Wednesday, July 2, 2014

Summer Fun 2014 - Maleficent Marshmallows, or Unschooling: A Play in One Act


Setting:  Our living room on average weekday morning.  A (age 13) is on the phone with a friend.  T (age 16) is rummaging through the kitchen cupboards in the adjoining room, looking for a snack.  I am sitting on the couch, with a laptop, just realizing I've mangled a sentence in my last blog post, and trying edit, and update the post before anyone else can read it.


A (hanging up the phone): Brianna wants to go see Magneficent.

T (from the kitchen): Maleficent (entering the living room) mal-eficent, mal-luh-luh-luh.


Me (hitting "update", and looking up from the computer): Mal meaning bad, because Maleficent is a bad fairy.

A:  What?


Me: You know like malo in Spanish - meaning bad.  Weren't you studying Spanish this year?

A: French.


Me:  Same dif.  Isn't bad "mal" in French?

A: I think it's mauvais.


Me (opening a new window on the computer, typing a quick search, and scanning the page): Okay, it's mauvais and mal, meaning bad and badly, as an adjective and an adverb.  Mal means evil in French when it's a noun.  Still like the fairy.


T (who's studying German): So mal is Greek.

Me: Latin, Spanish and French are Latin languages (typing another search, and reading again) and mal is from Latin, meaning bad or evil, as in malady, malaise, or maleficent. (clicking the word and reading) Something or someone that is maleficent deliberately tries to cause harm or evil.  There you go, mal, malo - bad.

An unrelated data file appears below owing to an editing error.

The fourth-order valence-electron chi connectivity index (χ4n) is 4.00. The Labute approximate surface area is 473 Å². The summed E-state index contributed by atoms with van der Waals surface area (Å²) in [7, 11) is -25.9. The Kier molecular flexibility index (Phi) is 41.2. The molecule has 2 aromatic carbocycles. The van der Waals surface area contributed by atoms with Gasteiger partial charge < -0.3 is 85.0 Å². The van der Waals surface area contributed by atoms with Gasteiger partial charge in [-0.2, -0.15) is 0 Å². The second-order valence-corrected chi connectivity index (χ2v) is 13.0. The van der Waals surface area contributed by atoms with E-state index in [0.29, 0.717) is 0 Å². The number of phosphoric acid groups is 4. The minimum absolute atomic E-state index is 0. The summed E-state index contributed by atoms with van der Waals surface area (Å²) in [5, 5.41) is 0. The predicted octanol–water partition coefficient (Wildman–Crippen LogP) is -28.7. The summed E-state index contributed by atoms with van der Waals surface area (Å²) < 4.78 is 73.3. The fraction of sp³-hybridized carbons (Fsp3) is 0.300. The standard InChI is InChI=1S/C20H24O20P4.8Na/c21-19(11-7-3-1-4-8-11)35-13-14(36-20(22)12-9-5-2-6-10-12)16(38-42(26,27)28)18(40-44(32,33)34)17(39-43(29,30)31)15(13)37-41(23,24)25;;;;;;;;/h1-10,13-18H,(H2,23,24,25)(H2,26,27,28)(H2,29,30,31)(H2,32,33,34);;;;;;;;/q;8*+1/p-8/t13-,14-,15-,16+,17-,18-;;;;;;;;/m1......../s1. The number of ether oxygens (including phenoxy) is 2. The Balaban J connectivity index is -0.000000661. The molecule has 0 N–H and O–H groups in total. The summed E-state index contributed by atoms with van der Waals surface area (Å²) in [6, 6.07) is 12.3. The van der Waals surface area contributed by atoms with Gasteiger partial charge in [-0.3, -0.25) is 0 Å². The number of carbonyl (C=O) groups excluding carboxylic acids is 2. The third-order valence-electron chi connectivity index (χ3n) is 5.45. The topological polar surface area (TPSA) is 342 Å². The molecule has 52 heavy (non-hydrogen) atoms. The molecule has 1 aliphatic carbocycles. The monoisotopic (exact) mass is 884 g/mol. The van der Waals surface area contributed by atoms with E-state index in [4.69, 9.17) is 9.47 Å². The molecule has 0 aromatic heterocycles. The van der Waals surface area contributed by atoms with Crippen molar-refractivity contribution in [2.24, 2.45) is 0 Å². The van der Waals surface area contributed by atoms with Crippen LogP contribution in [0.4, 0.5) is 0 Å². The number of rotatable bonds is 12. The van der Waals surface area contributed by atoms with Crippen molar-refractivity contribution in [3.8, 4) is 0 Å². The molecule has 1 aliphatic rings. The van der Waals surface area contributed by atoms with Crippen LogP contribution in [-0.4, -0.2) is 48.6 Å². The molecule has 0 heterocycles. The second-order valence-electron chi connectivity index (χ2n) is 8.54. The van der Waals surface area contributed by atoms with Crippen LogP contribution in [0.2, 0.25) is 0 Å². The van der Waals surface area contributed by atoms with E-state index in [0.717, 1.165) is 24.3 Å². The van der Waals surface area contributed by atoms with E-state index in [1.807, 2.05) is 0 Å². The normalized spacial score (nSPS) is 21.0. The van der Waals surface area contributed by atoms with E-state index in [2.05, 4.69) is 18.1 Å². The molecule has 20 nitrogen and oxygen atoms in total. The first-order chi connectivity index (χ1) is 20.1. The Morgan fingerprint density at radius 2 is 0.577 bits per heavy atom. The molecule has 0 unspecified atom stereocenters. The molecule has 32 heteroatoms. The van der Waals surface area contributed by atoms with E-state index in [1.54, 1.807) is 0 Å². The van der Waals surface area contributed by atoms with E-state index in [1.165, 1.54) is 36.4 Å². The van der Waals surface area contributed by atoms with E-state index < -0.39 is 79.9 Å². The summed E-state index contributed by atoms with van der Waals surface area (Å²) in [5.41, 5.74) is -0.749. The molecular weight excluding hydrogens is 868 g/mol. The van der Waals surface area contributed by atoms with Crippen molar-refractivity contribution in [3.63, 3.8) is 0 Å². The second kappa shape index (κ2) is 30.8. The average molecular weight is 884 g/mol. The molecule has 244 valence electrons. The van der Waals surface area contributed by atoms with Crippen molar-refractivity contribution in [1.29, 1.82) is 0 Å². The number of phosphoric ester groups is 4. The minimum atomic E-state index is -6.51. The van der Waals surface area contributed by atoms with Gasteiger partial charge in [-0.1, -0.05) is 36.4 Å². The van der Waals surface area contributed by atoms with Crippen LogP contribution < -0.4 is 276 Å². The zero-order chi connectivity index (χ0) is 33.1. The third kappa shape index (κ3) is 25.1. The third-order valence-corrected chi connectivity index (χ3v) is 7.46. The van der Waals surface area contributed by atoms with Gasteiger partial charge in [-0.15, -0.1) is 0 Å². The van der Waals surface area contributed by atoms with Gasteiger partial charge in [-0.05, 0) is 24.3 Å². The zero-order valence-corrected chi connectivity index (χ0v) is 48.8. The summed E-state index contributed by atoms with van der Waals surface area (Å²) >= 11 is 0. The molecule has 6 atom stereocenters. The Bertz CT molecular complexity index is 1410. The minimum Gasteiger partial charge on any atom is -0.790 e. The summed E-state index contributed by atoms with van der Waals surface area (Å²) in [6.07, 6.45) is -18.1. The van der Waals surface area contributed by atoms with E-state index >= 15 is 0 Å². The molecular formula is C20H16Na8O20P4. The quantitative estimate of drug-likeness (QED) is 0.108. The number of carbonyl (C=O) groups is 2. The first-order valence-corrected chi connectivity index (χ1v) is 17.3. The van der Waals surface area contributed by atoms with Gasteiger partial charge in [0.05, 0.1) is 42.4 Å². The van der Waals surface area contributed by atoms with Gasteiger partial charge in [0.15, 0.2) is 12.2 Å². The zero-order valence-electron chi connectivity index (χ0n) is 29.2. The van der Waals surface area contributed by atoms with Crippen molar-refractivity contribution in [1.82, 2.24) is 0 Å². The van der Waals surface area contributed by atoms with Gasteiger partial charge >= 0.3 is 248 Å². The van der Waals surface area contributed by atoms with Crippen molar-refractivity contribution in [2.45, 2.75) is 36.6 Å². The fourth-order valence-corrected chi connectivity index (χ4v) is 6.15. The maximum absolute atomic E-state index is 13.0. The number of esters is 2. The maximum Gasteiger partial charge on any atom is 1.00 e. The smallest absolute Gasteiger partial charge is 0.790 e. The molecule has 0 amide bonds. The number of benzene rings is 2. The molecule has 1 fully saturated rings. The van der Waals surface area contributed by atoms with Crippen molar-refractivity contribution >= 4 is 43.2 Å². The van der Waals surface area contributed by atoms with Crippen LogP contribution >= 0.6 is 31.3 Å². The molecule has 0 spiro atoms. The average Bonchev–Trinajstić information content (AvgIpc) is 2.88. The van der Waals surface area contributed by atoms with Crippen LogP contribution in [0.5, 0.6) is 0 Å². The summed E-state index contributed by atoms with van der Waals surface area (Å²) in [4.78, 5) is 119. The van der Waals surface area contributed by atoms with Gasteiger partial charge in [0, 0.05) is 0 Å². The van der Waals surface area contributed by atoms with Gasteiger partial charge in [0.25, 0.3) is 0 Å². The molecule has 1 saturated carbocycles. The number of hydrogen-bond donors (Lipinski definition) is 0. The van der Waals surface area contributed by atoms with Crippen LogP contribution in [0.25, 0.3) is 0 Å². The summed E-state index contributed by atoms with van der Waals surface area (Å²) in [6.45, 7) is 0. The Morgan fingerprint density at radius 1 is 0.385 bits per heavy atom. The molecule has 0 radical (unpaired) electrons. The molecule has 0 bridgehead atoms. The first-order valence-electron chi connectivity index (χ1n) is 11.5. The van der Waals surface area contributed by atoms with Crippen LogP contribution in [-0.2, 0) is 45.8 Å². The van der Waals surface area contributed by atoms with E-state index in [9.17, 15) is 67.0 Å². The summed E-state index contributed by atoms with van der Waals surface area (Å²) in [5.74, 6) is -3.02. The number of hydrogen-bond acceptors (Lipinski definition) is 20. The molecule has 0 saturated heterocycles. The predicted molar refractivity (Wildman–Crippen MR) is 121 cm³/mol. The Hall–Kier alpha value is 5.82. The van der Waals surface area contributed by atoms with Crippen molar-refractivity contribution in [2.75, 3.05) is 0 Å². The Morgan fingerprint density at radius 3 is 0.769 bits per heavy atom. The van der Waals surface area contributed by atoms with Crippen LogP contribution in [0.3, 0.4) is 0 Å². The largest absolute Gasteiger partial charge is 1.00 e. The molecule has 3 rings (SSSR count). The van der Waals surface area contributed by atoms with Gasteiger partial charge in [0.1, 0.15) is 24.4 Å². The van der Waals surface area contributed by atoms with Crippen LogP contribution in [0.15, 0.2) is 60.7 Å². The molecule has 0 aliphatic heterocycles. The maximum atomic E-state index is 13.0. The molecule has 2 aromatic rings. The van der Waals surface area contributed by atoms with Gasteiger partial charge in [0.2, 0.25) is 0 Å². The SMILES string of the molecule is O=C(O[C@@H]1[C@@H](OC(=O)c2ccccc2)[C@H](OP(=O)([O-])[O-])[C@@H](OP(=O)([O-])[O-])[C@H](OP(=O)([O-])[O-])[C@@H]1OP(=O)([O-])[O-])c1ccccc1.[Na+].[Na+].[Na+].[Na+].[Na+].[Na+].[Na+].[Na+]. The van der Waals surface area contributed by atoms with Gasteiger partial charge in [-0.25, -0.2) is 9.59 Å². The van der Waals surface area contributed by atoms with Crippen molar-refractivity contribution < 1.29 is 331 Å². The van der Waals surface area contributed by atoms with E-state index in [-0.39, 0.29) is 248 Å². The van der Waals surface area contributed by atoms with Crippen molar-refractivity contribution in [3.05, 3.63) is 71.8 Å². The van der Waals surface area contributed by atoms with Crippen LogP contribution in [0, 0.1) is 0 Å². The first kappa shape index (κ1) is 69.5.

A:  So is that where marsh-mallow comes from, because marshmallows are bad for you?

Me:  Yaaa no, I don't think so.  They're not good for you, but I think they get their name from a plant.

T:  Does it grow in a marsh?  That would be bad for you.


Me (typing):  I have no idea (realizing you can't search for "root marshmallow" to find word roots for the plant, because the search will bring up articles about marshmallow plant roots instead, changing the search to "marshmallow word origin" and reading) Old English mersc-mealwe "kind of mallow plant (Althea officinalis) which grows near salt marshes;" from marsh + mallow. The confection (so called from 1877) originally was made from paste from the roots of this plant. The Greek word for the plant, althaea, is from althein "to heal."

T: So it is Greek.

A: And it's good for you.


Me: Mal is Latin. Marshmallow is Old English, or from the Old English for the plant althaea - which is from the Greek.  The plant is good for you, or was thought to be.  The confection is not.

A: Do we have any?

Me: Any what?


A: Marshmallows.


Me (having now completely forgotten what I was doing):  I think we might.

The End.

4 comments:

Megan Sheakoski said...

LOL! Your marshmallows are adorable and your post was great!

Cristy said...

We actually have marsh mallows growing near us. So odd that it morphed into what we get in the store.

Ticia said...

Sounds like some of my conversations sometimes.

In some lesson or other my kids read that marshmallows were originally made to be put on wounds. The Egyptians were using it for wounds, and the Americans came in and tried eating it and said "It's white, let's try putting it in my mouth." This is my 7 year old's memory of a country report from 3 months ago by a teen....

Angelic Scalliwags said...

Giggling!
Sounds like a run of the mill conversation in our house, especially the part where you forget what you were doing. I'm frequently in a position of not knowing what I was about to do because on my way to do whatever it was I've been stopped and told or asked something at least a dozen times. And I only have 5 children!